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Does your business have an effective digital media footprint?

What does it take today to create or improve your corporate or business digital footprint? Is reaching business elites part of your target?

As a solicitor working with content for 25 years and with digital media  since 1983 I've learned a thing or two about digital media law as well as creative and commercial considerations. The question is: what works today for business? If you are pressured for time then make this sentence your mantra: The digital media footprint and functionality a business or corporation needs requires ideas and a plan. Following are free ideas, call and we can discuss a plan.

The evidence is an effective internet presence can help, very greatly in some cases. Harvard University has responded, it has gone open access according to The Economist. Harvard is where Mark Zuckerberg (pictured above), CEO and founder of Facebook started.

There are many ways to establish a digital footprint. It can include a Plain Jane web 1.0 website, a web 2.0 type site, use of audio-visual content and RSS feeds, distribution of DVDs, social networking, encouraging user-generated content, gearing up to deal efficiently with online enquiries and so forth.

For ideas there are clues among the 21 winners in last week's digital media AIMIA Awards 2008. There's considerable variety in the content of the award finalists and winners. However, before you formulate a plan take care of the bias in favour of digital media solutions which have strong visualisation or very heavy use of video content or Flash. Many are designed for bandwidth in the future, not today.

What wins advertising industry competitions or digital media awards is not necessarily what gets eyeballs. What gets eyeballs is not necessarily what is effective in terms of moving your user base online or converting your browsers into users, enquiries, customers or profits.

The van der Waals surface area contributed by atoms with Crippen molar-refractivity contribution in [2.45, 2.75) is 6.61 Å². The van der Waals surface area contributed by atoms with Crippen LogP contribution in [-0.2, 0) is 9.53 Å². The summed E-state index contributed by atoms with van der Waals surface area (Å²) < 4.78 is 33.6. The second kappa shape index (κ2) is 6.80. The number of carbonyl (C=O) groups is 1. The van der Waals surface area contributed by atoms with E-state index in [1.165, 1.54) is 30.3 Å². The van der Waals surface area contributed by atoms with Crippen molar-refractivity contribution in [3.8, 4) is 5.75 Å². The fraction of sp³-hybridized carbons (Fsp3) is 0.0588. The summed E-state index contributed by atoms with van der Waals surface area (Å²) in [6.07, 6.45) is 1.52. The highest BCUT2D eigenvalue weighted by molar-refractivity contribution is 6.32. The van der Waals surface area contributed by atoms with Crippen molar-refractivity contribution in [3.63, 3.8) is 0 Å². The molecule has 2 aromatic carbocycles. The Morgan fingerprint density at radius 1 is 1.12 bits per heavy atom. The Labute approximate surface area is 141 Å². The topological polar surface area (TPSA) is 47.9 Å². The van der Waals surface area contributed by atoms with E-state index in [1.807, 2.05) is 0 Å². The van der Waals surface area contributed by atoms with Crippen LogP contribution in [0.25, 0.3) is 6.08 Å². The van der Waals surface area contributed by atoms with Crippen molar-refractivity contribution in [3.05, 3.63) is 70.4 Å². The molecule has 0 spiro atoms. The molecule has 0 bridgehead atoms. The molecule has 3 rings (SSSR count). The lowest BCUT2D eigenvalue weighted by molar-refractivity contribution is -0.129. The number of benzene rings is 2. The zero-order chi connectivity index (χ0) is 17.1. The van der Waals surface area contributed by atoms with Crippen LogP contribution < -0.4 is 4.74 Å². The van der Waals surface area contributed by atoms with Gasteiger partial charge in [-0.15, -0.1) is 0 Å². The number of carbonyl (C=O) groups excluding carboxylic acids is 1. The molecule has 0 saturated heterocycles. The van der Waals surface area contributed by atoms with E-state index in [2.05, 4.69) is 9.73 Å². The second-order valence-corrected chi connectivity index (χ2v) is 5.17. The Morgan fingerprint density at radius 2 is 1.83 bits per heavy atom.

While you ponder the functionality you might have in your digital footprint consider the commentary on three graphs below relevant to digital media eyeballs, ads and monetarisation.

FIRST, we have a graph thanks to IBM. Sites which depend on advertising support should think through their positioning in the advertising value chain. They should then consider what functionality their sites need to have.

The IBM graphic illustrates this as well as advertising industry developments. Note the blue value chain and then note the shifts up or down in the zones underneath. The shifts reshape advertising as an industry, as noted by Lightspeed Venture Partners blog here and here.

As online advertising grows and evolves it disrupts long stable business models of existing media proprietors and it also changes deal making and the types of contracts required in the media sector. Take three examples:

  • Owners of brands and registered trade marks are increasingly having to send out letters of demand to companies who make unauthorised use of their names in Google AdWords accounts. The law helps defeat this type of IP piracy or infringement, but if not monitored it can be death by a thousand cuts.
  • The trend is in favour of video online. There is YouTube and Daily Motion. Further, there are video sites like Revver et al which pay intellectual property use fees for video content.